Mockflow is similar to the others but allows real-time collaboration between users and online-offline syncing, so you can work from the desktop app or the web client. They also have a MockStore, where users can share their custom elements.
Hosted Content Management Systems
Clients absolutely love to be able to manage their content without external help, and installing a CMS will make life easier for them and for you. Sometimes, you might not want to use WordPress or write your own custom backend, in which case you can consider using one of these hosted solutions:
LightCMS is a really a lot more than just a content management system, with support for client management, e-commerce and billing, packaged with the default CMS features like blogging, calendars and basic SEO. Their plans can get slightly expensive but the convenience of having everything handled by one source makes up for it.
Similar to LightCMS, Traffik allows you to manage all aspects of your site (or your clients), giving you the ability to create blogs, forums or restricted members sections. Traffik also provides a basic e-commerce solution so your clients can manage and sell their products.
This free app lets you manage any website by entering the FTP information for your server and adding snippets of Cushy code to the HTML of the site. Clients can then login to the CushyCMS site and manage the content you've marked as editable. This is probably the simplest and easiest solution out of the three, though it lacks in features.
Any good web designer knows the importance of browser compatability but frankly, it can be a pain to deal with. The process involves testing designs on numerous browsers to make sure they look the same. To help with this process, several sites now offer screen shots in various browsers so you don't have to install a gazillion browsers on your local machine.
Certainly the best looking site of the three, Litmus is the Basecamp of the browser compatability world. They offer a free plan that allows you to conduct 50 tests a month, however it's limited to only 2 browsers (IE7 and FF2). Their premium plans are pretty stellar - if you can afford them.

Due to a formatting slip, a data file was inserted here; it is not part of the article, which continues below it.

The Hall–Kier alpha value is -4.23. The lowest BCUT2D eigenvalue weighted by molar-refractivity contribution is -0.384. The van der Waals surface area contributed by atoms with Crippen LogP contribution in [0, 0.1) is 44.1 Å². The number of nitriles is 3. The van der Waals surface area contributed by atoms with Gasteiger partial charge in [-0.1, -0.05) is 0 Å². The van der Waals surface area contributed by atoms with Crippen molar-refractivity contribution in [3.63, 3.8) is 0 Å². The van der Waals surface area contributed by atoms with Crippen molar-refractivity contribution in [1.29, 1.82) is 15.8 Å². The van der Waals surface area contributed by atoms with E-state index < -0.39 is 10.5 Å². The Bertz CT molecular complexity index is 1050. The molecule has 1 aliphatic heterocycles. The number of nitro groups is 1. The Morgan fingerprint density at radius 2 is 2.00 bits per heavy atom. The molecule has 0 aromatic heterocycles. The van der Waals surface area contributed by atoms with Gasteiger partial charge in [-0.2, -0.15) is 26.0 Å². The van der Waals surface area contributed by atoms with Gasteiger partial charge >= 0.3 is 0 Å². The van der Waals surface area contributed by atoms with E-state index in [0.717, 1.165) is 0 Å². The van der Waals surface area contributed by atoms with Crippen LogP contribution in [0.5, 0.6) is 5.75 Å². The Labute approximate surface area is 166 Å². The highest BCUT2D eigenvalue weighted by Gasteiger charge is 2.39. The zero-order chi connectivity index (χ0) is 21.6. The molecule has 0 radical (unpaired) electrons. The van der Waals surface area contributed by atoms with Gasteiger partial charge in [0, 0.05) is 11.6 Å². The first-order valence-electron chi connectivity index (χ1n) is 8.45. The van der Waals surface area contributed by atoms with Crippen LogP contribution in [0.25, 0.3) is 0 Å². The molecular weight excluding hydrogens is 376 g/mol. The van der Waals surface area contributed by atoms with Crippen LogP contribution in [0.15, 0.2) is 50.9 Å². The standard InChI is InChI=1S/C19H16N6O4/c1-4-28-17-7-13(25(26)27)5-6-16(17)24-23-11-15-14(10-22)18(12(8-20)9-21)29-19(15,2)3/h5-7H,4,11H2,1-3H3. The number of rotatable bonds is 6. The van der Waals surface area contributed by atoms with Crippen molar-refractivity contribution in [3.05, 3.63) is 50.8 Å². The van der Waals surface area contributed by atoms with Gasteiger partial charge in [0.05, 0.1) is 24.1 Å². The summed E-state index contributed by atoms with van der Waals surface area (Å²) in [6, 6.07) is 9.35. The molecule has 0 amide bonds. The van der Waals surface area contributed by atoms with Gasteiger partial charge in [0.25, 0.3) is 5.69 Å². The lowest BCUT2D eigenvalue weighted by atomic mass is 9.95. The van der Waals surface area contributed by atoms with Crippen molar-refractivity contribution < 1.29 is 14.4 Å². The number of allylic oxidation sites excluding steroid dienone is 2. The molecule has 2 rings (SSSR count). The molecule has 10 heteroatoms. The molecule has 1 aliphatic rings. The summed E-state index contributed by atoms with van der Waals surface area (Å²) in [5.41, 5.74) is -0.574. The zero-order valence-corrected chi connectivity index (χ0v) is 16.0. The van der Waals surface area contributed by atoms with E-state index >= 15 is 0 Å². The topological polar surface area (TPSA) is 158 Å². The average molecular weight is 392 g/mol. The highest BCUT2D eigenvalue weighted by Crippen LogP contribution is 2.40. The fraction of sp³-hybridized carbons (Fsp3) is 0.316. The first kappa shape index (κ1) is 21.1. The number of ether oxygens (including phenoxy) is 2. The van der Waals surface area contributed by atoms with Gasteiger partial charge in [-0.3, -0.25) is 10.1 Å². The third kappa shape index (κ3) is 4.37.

BrowserShots is a free, open-source service that takes screenshots on more than 75 different browsers. The only catch is that you have to wait in a queue for your results, or you can pay to get priority processing.
BrowserCam does what the other services do but adds one killer additional feature: support for mobile browsers and desktop/web-based e-mail clients. They only have paid plans but there is a 24 hour free trial that supports 200 screen captures.
While most freelancers can get away with providing client support through e-mail, people with a large number of clients may opt to use a dedicated support system. The following tools can help you manage support requests easily and professionally:
This is probably one of my favorite 'new' web app. Zendesk is a complete support system that can be fully integrated with your site. It includes a customer forum, support tickets and documentation. They have a 30-day free trial, with their cheapest plan costing $9 per month (and well worth it!).
Made by the creative minds at entp, Tender is another complete support system, providing support forums, ticketing and knowledge base. They have a 30-day free trial and are a little more expensive than Zendesk.
What better way to provide professional support to your clients than a toll-free 1-800 number? Grasshopper allows you to get a custom toll-free number for a flat monthly rate, with unlimited extensions that can be routed to any land or cell line.
Organization can make freelancing a lot easier and more profitable, and using the above web apps can help with that goal. The more professional you are (or appear), the more you are able to charge for your services, granted you maintain a high level of quality as well.
Do you use any of the tools listed? Are there other tool you would recommend for freelancers?